mu[n] += (bsp[1] + r_1_2[J_1[n]]) * mo(simo_1, Xmo_1[n]) + r_1_1[J_1[n]] * Z_1_1[n] + r_2_1[J_2[n]] * Z_2_1[n];
  }
  // priors including all constants
  target += student_t_lpdf(Intercept | 3, 148, 70);
  target += dirichlet_lpdf(simo_1 | con_simo_1);
  target += student_t_lpdf(sigma | 3, 0, 70)
    - 1 * student_t_lccdf(0 | 3, 0, 70);
  target += student_t_lpdf(sd_1 | 3, 0, 70)
    - 2 * student_t_lccdf(0 | 3, 0, 70);
  target += normal_lpdf(to_vector(z_1) | 0, 1);
  target += lkj_corr_cholesky_lpdf(L_1 | 1);
  target += student_t_lpdf(sd_2 | 3, 0, 70)
    - 1 * student_t_lccdf(0 | 3, 0, 70);
  target += normal_lpdf(z_2[1] | 0, 1);
  // likelihood including all constants
  if (!prior_only) {
    target += normal_lpdf(Y | mu, sigma);
  }
}
generated quantities {
  // actual population-level intercept
  real b_Intercept = Intercept;
  // group-level correlations
  corr_matrix[M_1] Cor_1 = multiply_lower_tri_self_transpose(L_1);
  vector<lower=-1,upper=1>[NC_1] cor_1;
  // extract upper diagonal of correlation matrix
  for (k in 1:M_1) {
    for (j in 1:(k - 1)) {
      cor_1[choose(k - 1, 2) + j] = Cor_1[j, k];
    }
  }
}
stimulus-only monotonic stancode
// generated with brms 2.10.0
functions {

  /* compute monotonic effects
   * Args:
   *   scale: a simplex parameter
   *   i: index to sum over the simplex
   * Returns:
   *   a scalar between 0 and 1
   */
  real mo(vector scale, int i) {
    if (i == 0) {
      return 0;
    } else {
      return rows(scale) * sum(scale[1:i]);
    }
  }
}
data {
  int<lower=1> N;  // number of observations
  vector[N] Y;  // response variable
  int<lower=1> Ksp;  // number of special effects terms
  int<lower=1> Imo;  // number of monotonic variables
  int<lower=2> Jmo[Imo];  // length of simplexes
  // monotonic variables
  int Xmo_1[N];
  // prior concentration of monotonic simplexes
  vector[Jmo[1]] con_simo_1;
  // data for group-level effects of ID 1
  int<lower=1> N_1;  // number of grouping levels
  int<lower=1> M_1;  // number of coefficients per level
  int<lower=1> J_1[N];  // grouping indicator per observation
  // group-level predictor values
  vector[N] Z_1_1;
  // data for group-level effects of ID 2
  int<lower=1> N_2;  // number of grouping levels
  int<lower=1> M_2;  // number of coefficients per level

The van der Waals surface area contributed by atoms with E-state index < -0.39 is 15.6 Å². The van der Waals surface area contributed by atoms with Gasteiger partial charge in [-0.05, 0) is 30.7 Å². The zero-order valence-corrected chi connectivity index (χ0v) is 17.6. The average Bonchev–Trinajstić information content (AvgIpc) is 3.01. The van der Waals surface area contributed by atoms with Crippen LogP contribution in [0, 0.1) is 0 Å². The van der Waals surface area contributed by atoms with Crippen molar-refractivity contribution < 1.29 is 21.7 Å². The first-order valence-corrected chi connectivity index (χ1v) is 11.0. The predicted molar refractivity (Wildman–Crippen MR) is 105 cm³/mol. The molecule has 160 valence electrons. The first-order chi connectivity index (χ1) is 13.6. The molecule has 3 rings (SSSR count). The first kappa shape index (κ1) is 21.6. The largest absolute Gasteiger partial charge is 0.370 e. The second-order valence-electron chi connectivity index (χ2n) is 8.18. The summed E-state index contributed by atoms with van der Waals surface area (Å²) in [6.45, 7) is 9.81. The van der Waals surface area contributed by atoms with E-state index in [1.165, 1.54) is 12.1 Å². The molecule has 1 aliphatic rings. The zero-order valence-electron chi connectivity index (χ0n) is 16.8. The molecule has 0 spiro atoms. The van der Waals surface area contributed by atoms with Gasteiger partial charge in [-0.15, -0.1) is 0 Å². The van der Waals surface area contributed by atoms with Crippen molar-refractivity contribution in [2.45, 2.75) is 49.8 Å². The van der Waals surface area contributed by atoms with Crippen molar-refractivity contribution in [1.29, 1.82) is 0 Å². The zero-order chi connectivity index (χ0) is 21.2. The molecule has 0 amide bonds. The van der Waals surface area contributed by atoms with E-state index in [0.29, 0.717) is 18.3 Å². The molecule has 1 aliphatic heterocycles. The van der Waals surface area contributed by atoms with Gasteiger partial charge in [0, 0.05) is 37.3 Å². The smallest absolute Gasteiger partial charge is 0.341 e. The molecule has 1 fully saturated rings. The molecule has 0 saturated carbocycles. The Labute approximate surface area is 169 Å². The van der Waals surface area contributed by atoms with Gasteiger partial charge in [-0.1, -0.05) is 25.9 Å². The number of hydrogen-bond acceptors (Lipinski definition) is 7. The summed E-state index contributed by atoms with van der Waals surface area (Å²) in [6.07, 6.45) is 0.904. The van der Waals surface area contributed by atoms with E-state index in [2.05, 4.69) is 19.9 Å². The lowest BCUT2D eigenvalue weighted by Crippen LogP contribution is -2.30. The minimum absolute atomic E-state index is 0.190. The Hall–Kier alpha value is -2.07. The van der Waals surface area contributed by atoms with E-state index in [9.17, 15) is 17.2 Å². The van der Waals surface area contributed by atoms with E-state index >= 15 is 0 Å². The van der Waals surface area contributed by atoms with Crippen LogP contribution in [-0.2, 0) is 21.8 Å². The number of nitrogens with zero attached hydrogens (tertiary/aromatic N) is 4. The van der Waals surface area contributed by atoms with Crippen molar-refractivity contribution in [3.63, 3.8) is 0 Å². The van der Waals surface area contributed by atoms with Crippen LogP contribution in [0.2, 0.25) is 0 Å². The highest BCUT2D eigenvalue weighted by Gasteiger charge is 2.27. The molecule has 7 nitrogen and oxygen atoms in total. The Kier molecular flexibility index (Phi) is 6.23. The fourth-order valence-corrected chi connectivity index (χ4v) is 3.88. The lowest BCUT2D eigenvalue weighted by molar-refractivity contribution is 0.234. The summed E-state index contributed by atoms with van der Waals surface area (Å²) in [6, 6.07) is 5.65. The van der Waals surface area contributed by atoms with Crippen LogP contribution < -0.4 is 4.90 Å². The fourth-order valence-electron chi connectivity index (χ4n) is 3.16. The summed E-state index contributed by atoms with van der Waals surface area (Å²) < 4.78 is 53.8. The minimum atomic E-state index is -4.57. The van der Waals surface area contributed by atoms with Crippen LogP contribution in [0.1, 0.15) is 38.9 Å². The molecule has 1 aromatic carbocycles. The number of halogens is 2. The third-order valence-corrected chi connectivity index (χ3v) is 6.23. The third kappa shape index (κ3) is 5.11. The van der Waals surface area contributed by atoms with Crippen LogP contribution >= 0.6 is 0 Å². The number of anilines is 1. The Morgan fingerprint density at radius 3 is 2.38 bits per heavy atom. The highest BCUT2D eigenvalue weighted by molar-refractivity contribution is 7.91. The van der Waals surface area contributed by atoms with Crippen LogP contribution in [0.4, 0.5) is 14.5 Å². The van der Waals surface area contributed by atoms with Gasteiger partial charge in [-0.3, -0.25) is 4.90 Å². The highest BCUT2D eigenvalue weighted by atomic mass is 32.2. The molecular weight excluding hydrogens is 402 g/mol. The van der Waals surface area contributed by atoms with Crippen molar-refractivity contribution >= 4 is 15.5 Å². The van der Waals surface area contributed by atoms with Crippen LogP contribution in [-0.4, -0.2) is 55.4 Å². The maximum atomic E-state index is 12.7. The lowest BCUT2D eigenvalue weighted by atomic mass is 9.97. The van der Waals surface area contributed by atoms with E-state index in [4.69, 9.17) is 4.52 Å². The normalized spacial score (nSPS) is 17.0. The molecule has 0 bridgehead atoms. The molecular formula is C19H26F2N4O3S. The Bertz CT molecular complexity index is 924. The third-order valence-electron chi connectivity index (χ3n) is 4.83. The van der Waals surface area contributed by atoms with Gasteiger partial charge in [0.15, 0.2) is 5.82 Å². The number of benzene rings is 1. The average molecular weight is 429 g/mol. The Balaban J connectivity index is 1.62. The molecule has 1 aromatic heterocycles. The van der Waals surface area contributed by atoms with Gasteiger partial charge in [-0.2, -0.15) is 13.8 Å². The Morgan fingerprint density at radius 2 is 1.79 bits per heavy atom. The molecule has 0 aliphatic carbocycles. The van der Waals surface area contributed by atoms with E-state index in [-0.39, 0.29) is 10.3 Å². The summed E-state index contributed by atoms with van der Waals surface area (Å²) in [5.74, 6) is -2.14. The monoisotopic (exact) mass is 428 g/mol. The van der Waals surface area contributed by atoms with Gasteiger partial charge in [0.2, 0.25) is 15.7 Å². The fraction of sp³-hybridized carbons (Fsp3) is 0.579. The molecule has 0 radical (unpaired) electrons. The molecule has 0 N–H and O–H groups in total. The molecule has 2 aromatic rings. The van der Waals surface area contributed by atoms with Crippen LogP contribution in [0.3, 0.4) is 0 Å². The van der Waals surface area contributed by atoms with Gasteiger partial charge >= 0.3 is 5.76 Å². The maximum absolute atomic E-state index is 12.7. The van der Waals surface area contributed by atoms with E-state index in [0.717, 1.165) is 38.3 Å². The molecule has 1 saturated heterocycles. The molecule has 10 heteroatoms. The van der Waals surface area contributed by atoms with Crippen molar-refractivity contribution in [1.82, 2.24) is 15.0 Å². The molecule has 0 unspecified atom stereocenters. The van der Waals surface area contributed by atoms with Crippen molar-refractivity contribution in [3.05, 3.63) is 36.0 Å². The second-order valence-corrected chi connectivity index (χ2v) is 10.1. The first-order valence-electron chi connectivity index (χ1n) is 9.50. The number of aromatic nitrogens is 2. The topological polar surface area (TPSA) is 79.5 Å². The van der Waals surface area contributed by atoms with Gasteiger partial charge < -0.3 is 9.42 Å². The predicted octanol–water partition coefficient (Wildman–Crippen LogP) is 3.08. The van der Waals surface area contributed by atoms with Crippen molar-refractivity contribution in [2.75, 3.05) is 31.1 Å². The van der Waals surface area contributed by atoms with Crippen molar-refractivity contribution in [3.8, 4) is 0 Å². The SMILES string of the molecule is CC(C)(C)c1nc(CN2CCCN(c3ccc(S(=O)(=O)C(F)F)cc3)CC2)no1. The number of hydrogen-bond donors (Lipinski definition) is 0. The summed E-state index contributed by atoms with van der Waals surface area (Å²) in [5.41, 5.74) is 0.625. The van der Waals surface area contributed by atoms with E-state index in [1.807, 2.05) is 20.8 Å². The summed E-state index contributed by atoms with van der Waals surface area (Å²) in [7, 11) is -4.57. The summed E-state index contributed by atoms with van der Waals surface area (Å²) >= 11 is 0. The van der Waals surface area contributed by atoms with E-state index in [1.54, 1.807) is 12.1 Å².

int<lower=1> J_2[N];  // grouping indicator per observation
  // group-level predictor values
  vector[N] Z_2_1;
  int<lower=1> NC_2;  // number of group-level correlations
  int prior_only;  // should the likelihood be ignored?
}
transformed data {
}
parameters {
  // temporary intercept for centered predictors
  real Intercept;
  // special effects coefficients
  vector[Ksp] bsp;
  // simplexes of monotonic effects
  simplex[Jmo[1]] simo_1;
  real<lower=0> sigma;  // residual SD
  vector<lower=0>[M_1] sd_1;  // group-level standard deviations
  // standardized group-level effects
  vector[N_1] z_1[M_1];
  vector<lower=0>[M_2] sd_2;  // group-level standard deviations
  matrix[M_2, N_2] z_2;  // standardized group-level effects
  // cholesky factor of correlation matrix
  cholesky_factor_corr[M_2] L_2;
}
transformed parameters {
  // actual group-level effects
  vector[N_1] r_1_1 = (sd_1[1] * (z_1[1]));
  // actual group-level effects
  matrix[N_2, M_2] r_2 = (diag_pre_multiply(sd_2, L_2) * z_2)';
  // using vectors speeds up indexing in loops
  vector[N_2] r_2_1 = r_2[, 1];
  vector[N_2] r_2_2 = r_2[, 2];
}
model {
  // initialize linear predictor term
  vector[N] mu = Intercept + rep_vector(0, N);
  for (n in 1:N) {
    // add more terms to the linear predictor
    mu[n] += (bsp[1] + r_2_2[J_2[n]]) * mo(simo_1, Xmo_1[n]) + r_1_1[J_1[n]] * Z_1_1[n] + r_2_1[J_2[n]] * Z_2_1[n];
  }
  // priors including all constants
  target += student_t_lpdf(Intercept | 3, 148, 70);
  target += dirichlet_lpdf(simo_1 | con_simo_1);
  target += student_t_lpdf(sigma | 3, 0, 70)
    - 1 * student_t_lccdf(0 | 3, 0, 70);
  target += student_t_lpdf(sd_1 | 3, 0, 70)
    - 1 * student_t_lccdf(0 | 3, 0, 70);
  target += normal_lpdf(z_1[1] | 0, 1);
  target += student_t_lpdf(sd_2 | 3, 0, 70)
    - 2 * student_t_lccdf(0 | 3, 0, 70);
  target += normal_lpdf(to_vector(z_2) | 0, 1);
  target += lkj_corr_cholesky_lpdf(L_2 | 1);
  // likelihood including all constants
  if (!prior_only) {
    target += normal_lpdf(Y | mu, sigma);
  }
}
generated quantities {
  // actual population-level intercept
  real b_Intercept = Intercept;
  // group-level correlations
  corr_matrix[M_2] Cor_2 = multiply_lower_tri_self_transpose(L_2);
  vector<lower=-1,upper=1>[NC_2] cor_2;
  // extract upper diagonal of correlation matrix
  for (k in 1:M_2) {
    for (j in 1:(k - 1)) {
      cor_2[choose(k - 1, 2) + j] = Cor_2[j, k];
    }
  }
}

This could indicate a bug somewhere. I will take a closer look soon.

It turned out to be a bug indeed. Accidently, the overall effect of x was added twice in the monotonic model due to a typo in the stan code generating function. This should be fixed in the brms github version now.

1 Like

Thanks @paul.buerkner! I just gave it a try, and now its indeed fixed for the simulation above, the means are recovered correctly and the model-comparison also makes sense now.

                   elpd_diff se_diff
m_monotonic           0.0       0.0 
m_linear             -1.3       2.2 
m_monotonic_RSppid  -20.1       6.2 
m_linear_RSppid    -259.2      23.5 
m_monotonic_RSstim -261.1      23.5 

And now that I know what to look at, I can also see the difference in the stancode so also thanks to @Guido_Biele for the suggestion.